Star Trek: The Animated Series

Season 2 Episode 4


Aired Saturday 10:30 AM Sep 28, 1974 on NBC



  • Trivia

    • McCoy repeatedly has/doesn't have a black strap across his left shoulder while treating Kirk and finding a treatment for the plague.

    • On beaming up from Dramia II, the pad orientation is not the usual circular pattern. It's two sets of three side by side. The people beaming in do not stand on the pads.

    • When confronting Dramo on first entering the ship, Spock's insignia appears on the right side, instead of the normal left.

    • McCoy says that the crew are in the terminal stage. But as established earlier red is the terminal stage and Kirk is still green-ish. Later when McCoy administers the antidote to the other victims, they're green as well.

    • Kirk and Spock both beam down to Dramia II unarmed yet Demos, their prisoner who they'd just arrested for stowing away on the Enterprise, still possessed his weapon throughout the episode.

    • When Kirk asks Sulu about radiation on Dramia II, his uniform insignia badge is missing.

    • Kirk orders the hanger doors to be opened so that Demos will sneak aboard. The next shot shows Demos watching the hanger doors opening. Demos then flies straight through the newly opened doors without making any checks. This behavior seems very unlikely, if not stupid.

    • In the transporter room at the end, McCoy is wearing a yellow shirt in one shot.

  • Quotes

    • Kirk: Besides, he'll probably prefer to sneak on board, seeing that we carelessly left the hangar doors open.
      Uhura: But the hangar doors aren't open, Captain.
      Kirk: Ah, yes. Take care of that oversight, will you, Mr. Sulu?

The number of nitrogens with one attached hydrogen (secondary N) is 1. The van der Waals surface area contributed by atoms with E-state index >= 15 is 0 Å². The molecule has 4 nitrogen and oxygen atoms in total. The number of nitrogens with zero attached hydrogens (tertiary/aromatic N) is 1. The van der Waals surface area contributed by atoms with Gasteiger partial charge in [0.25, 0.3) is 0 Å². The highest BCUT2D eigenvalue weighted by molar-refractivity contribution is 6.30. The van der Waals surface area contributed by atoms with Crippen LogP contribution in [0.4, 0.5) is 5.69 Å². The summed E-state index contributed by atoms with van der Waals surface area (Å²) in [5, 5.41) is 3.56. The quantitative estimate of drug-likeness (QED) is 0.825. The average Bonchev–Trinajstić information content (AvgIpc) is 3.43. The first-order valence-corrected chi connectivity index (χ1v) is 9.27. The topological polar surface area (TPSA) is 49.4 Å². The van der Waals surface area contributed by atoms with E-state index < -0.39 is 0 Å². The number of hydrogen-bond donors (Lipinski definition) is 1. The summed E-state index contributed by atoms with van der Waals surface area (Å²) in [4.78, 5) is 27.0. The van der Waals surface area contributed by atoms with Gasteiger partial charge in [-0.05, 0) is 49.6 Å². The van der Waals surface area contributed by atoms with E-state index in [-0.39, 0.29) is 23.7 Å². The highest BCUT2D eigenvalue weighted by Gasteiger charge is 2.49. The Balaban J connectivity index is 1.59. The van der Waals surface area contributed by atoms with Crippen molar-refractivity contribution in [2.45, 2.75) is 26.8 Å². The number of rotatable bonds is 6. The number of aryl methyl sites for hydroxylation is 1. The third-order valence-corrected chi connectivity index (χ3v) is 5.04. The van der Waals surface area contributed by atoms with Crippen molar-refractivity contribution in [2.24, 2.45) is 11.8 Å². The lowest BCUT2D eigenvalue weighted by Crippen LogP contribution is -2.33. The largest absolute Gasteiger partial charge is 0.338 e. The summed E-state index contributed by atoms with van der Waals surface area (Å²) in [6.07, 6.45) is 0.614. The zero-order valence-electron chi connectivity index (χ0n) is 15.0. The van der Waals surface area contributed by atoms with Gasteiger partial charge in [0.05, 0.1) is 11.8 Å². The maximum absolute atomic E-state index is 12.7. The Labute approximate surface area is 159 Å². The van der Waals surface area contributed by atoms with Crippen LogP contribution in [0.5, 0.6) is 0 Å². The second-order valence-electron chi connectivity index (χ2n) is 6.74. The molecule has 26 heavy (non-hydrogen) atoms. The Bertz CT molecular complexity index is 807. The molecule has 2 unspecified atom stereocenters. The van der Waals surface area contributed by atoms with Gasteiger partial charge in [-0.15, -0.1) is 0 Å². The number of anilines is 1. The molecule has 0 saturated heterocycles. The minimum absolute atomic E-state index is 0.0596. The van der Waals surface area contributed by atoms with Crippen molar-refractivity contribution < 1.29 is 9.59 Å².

• Kirk: Now, now, Demos. You're hardly in a position to take on an entire crew.
      Demos: And you are not in authority to conduct an investigation in our star system.
      Kirk: You will remind me to report my conduct to the Federation, won't you, Mr. Spock?
      Spock: Of course, Captain.

    • Scotty: You're sure it's safe, Captain?
      Kirk: Absolutely.
      Spock: Decidedly. There's a difference, Captain.
      Kirk: Now, now, Mr. Spock, you're not trying to scare our Dramian friend, are you?

    • Demos: I would advise against that, Captain.
      Kirk: I'm sure you won't mind if I ignore your advice.

    • Kirk: Not the most enchanting place I've ever been to.
      Demos: Plagues seldom leave behind fields of flowers, Captain.

    • Kirk: Trouble?
      Demos: They do not like outsiders.
      Spock: Surely you're not an outsider, Commander. You're Dramian.
      Demos: The distinction here is between the world of the living and the world of the walking dead.

    • Spock: He is hardly fit to testify at the trial, Captain.
      Kirk: We've got to save him!
      Demos: For McCoy's sake.
      Kirk: Yes, for McCoy's sake. And for Kol-Tai's sake, too.

    • McCoy: And I'm ready to get back to some of that monotonous old routine Sickbay work.
      Spock: Including, I would hope, some of that monotonous old dispensing of the regular vitamin rations to the crew.
      McCoy: What is that supposed to mean?
      Spock: Well, you have been derelict in your duties of late, Doctor.
      McCoy: Spock, you know as well as I do what we've all just been through.
      Spock: Hippocrates would not have approved of lame excuses, Doctor.

  • Notes

    • Majel Barrett is credited and Nurse Chapel appears, but has no dialogue.

    • Despite the fact that Bill Reed is credited as director at the beginning, Hal Sutherland is listed in the end credits as usual.

    • Lou Scheimer (Demos) is the series producer providing his voice to the series.

    • This is Dario Finelli's one and only contribution to Star Trek, or writing in general. A pity, because after "Yesteryear" this is arguably one of the animated series' most "adult" episode. Presenting a central character as a genocidal mass murderer on what was purportedly a kid's cartoon show is certainly a risky move.

  • Allusions

    • Title
      Referencing Samuel Taylor Coleridge's epic poem The Rime of the Ancient Mariner. In the poem a sailor kills an albatross, considered by sea men to be a sign of good fortune. The sailor is forced to wear the corpse of the bird around his neck as penance. Only suffering through immense hardship and trial does the sailor eventually find redemption and the albatross drops from his neck. Ever since the term albatross has referred to a past sin or misdeed committed by an individual that requires the individual to take some sort of personal action to correct.